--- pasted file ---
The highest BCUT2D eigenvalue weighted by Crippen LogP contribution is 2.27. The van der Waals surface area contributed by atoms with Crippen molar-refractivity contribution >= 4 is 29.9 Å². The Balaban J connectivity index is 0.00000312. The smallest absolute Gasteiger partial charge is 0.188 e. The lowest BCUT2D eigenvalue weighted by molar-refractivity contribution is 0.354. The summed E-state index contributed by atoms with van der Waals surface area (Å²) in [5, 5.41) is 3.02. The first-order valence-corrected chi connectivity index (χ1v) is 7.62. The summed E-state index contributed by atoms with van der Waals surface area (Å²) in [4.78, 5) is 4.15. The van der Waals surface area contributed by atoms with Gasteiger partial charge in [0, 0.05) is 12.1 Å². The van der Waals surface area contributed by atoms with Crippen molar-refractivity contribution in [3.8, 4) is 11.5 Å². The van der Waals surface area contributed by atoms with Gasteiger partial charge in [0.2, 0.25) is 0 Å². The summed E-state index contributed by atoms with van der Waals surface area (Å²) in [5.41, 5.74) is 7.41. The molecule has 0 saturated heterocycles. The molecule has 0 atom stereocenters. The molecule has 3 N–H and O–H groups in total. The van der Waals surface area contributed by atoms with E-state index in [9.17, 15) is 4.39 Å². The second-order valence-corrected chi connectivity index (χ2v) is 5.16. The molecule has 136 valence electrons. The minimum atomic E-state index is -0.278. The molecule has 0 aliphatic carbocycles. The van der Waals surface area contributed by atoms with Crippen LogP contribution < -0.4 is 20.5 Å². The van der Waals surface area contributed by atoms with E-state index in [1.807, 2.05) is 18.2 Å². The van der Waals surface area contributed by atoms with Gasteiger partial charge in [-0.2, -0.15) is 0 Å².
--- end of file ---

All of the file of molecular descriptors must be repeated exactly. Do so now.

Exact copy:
The highest BCUT2D eigenvalue weighted by Crippen LogP contribution is 2.27. The van der Waals surface area contributed by atoms with Crippen molar-refractivity contribution >= 4 is 29.9 Å². The Balaban J connectivity index is 0.00000312. The smallest absolute Gasteiger partial charge is 0.188 e. The lowest BCUT2D eigenvalue weighted by molar-refractivity contribution is 0.354. The summed E-state index contributed by atoms with van der Waals surface area (Å²) in [5, 5.41) is 3.02. The first-order valence-corrected chi connectivity index (χ1v) is 7.62. The summed E-state index contributed by atoms with van der Waals surface area (Å²) in [4.78, 5) is 4.15. The van der Waals surface area contributed by atoms with Gasteiger partial charge in [0, 0.05) is 12.1 Å². The van der Waals surface area contributed by atoms with Crippen molar-refractivity contribution in [3.8, 4) is 11.5 Å². The van der Waals surface area contributed by atoms with Gasteiger partial charge in [0.2, 0.25) is 0 Å². The summed E-state index contributed by atoms with van der Waals surface area (Å²) in [5.41, 5.74) is 7.41. The molecule has 0 saturated heterocycles. The molecule has 0 atom stereocenters. The molecule has 3 N–H and O–H groups in total. The van der Waals surface area contributed by atoms with E-state index in [9.17, 15) is 4.39 Å². The second-order valence-corrected chi connectivity index (χ2v) is 5.16. The molecule has 136 valence electrons. The minimum atomic E-state index is -0.278. The molecule has 0 aliphatic carbocycles. The van der Waals surface area contributed by atoms with Crippen LogP contribution < -0.4 is 20.5 Å². The van der Waals surface area contributed by atoms with E-state index in [1.807, 2.05) is 18.2 Å². The van der Waals surface area contributed by atoms with Gasteiger partial charge in [-0.2, -0.15) is 0 Å².